Rhonda Buckholtz, CPC, vice president of business and member development for the American Academy of Professional Coders, said she has seen instances in which physicians are not intimately aware of the details of their contract. “Physicians by nature aren’t businessmen,” she said. “In their mind, they know they’re doing the best they can for their patient and they believe what they’re doing is right. And a lot of times, they are.”
Explore This IssueJuly 2010
But good patient care does not equal good billing. Some advice from Buckholtz:
- Never throw anything away. Auditors are looking for paper trails when they build a case. To prove that a process was handled in the correct way, the same paper trail must exist in defense of a doctor. In a related vein, do not rely on verbal assurances from consultants reviewing a practice’s procedures. Those comments are viewed much more credibly when put in writing.
- Consider paying for an independent audit. Buckholtz and others quote examples of health care audits that asked for one level of reimbursement, only to see carriers reduce that number when confronted with an independent audit that shows a practice has followed the rules.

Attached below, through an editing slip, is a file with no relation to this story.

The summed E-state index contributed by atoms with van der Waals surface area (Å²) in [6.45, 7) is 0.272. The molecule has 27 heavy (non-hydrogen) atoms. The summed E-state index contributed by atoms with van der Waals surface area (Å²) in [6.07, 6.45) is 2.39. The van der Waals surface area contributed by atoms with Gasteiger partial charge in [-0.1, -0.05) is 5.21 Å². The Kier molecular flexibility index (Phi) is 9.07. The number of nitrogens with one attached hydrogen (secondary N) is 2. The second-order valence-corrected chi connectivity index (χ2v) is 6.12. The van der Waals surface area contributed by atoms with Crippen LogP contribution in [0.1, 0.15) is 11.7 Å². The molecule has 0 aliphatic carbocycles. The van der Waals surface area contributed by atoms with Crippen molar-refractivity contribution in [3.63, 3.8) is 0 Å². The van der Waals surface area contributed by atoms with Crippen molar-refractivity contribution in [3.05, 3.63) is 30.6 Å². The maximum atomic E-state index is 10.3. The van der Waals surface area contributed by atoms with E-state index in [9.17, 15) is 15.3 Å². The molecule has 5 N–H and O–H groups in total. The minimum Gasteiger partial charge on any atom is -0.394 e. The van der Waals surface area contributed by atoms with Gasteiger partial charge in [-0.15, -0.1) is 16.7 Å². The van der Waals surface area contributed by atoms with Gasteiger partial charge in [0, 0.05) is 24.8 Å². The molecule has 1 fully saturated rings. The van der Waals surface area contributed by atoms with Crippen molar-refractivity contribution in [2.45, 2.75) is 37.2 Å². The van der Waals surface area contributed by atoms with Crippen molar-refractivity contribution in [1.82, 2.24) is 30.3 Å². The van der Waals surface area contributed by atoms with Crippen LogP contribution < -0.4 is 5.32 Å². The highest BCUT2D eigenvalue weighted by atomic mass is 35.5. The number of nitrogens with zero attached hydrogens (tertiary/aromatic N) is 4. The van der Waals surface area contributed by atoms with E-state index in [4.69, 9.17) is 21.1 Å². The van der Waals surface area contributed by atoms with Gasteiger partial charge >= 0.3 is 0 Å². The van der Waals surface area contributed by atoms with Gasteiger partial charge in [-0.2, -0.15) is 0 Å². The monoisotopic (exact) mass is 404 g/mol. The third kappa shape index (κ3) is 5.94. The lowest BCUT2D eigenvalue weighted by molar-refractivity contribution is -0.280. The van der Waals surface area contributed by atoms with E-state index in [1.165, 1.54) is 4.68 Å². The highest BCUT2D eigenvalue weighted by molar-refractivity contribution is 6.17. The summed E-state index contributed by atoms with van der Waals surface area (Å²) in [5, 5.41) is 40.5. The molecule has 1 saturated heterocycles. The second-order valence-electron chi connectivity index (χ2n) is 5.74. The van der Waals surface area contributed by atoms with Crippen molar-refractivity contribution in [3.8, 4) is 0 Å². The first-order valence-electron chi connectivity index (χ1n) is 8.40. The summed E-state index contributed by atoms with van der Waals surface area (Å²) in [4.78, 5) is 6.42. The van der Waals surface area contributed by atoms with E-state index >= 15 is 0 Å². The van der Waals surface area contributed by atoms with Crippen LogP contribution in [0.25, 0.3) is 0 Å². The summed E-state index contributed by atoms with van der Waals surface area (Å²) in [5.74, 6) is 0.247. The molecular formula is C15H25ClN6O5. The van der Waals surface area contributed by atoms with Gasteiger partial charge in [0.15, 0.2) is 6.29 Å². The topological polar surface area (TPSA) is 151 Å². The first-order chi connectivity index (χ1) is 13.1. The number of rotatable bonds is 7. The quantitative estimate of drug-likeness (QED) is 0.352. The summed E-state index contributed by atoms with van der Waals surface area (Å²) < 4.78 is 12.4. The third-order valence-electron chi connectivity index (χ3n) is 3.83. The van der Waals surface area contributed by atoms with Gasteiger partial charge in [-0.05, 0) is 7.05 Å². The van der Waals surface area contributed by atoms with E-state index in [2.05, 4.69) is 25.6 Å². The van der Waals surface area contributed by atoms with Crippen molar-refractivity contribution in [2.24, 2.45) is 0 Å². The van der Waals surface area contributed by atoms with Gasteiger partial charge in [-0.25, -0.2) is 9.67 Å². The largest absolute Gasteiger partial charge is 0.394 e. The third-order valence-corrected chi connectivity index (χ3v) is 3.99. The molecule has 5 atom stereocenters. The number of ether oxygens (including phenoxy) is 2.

- Remember that physicians are ultimately responsible for all decisions, even if they are uninvolved in those decisions. “The other thing I find a lot is that when working with the different audits and health plans, a lot of times, the practice managers, coders and billers don’t want to bother the doctor with the details,” she said. “Sometimes it’s that they try to be too helpful or protective of the physician.”
Scott Einiger, a senior partner and director of the New York City Health Law Practice at Abrams, Fensterman, Fensterman, Eisman, Greenberg, Formato & Einiger, said hiring an attorney once an audit has been initiated is often a smart idea. “It’s a very uneven playing field,” he said. “Many of the doctors are ill suited, ill equipped or don’t have the resources to deal with all the things thrown out at them by the carriers.”
Einiger works with some doctors who have become so dissatisfied with the managed-care process that they have opted out of insurance plans. Those physicians, such as the Independent Doctors of New York (http://idny.org/idny/static/home.html), can set their own rates without interference from carriers. However, because most patients rely on health insurance to cover the majority of their health care costs, this option is not viable for many doctors.